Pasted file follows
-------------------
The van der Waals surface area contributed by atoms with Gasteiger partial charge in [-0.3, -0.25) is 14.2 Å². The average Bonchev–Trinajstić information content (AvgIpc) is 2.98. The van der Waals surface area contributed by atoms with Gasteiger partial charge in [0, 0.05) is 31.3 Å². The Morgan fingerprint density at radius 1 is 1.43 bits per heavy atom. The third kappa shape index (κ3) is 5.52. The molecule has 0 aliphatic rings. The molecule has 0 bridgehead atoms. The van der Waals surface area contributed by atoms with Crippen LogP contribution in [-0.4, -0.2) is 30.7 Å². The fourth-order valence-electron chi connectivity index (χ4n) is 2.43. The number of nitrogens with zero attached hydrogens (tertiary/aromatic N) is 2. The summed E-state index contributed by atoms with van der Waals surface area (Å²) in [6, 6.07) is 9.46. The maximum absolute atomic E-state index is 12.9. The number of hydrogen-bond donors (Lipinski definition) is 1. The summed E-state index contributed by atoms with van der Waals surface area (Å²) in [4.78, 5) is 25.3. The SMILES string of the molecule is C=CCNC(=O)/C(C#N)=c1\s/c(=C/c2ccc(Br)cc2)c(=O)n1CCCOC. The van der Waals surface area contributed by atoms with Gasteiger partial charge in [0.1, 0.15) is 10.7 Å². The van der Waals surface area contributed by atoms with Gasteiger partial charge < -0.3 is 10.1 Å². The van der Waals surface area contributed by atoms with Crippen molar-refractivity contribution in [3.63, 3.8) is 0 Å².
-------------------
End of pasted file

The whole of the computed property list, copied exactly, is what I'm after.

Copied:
The van der Waals surface area contributed by atoms with Gasteiger partial charge in [-0.3, -0.25) is 14.2 Å². The average Bonchev–Trinajstić information content (AvgIpc) is 2.98. The van der Waals surface area contributed by atoms with Gasteiger partial charge in [0, 0.05) is 31.3 Å². The Morgan fingerprint density at radius 1 is 1.43 bits per heavy atom. The third kappa shape index (κ3) is 5.52. The molecule has 0 aliphatic rings. The molecule has 0 bridgehead atoms. The van der Waals surface area contributed by atoms with Crippen LogP contribution in [-0.4, -0.2) is 30.7 Å². The fourth-order valence-electron chi connectivity index (χ4n) is 2.43. The number of nitrogens with zero attached hydrogens (tertiary/aromatic N) is 2. The summed E-state index contributed by atoms with van der Waals surface area (Å²) in [6, 6.07) is 9.46. The maximum absolute atomic E-state index is 12.9. The number of hydrogen-bond donors (Lipinski definition) is 1. The summed E-state index contributed by atoms with van der Waals surface area (Å²) in [4.78, 5) is 25.3. The SMILES string of the molecule is C=CCNC(=O)/C(C#N)=c1\s/c(=C/c2ccc(Br)cc2)c(=O)n1CCCOC. The van der Waals surface area contributed by atoms with Gasteiger partial charge in [0.1, 0.15) is 10.7 Å². The van der Waals surface area contributed by atoms with Gasteiger partial charge < -0.3 is 10.1 Å². The van der Waals surface area contributed by atoms with Crippen molar-refractivity contribution in [3.63, 3.8) is 0 Å².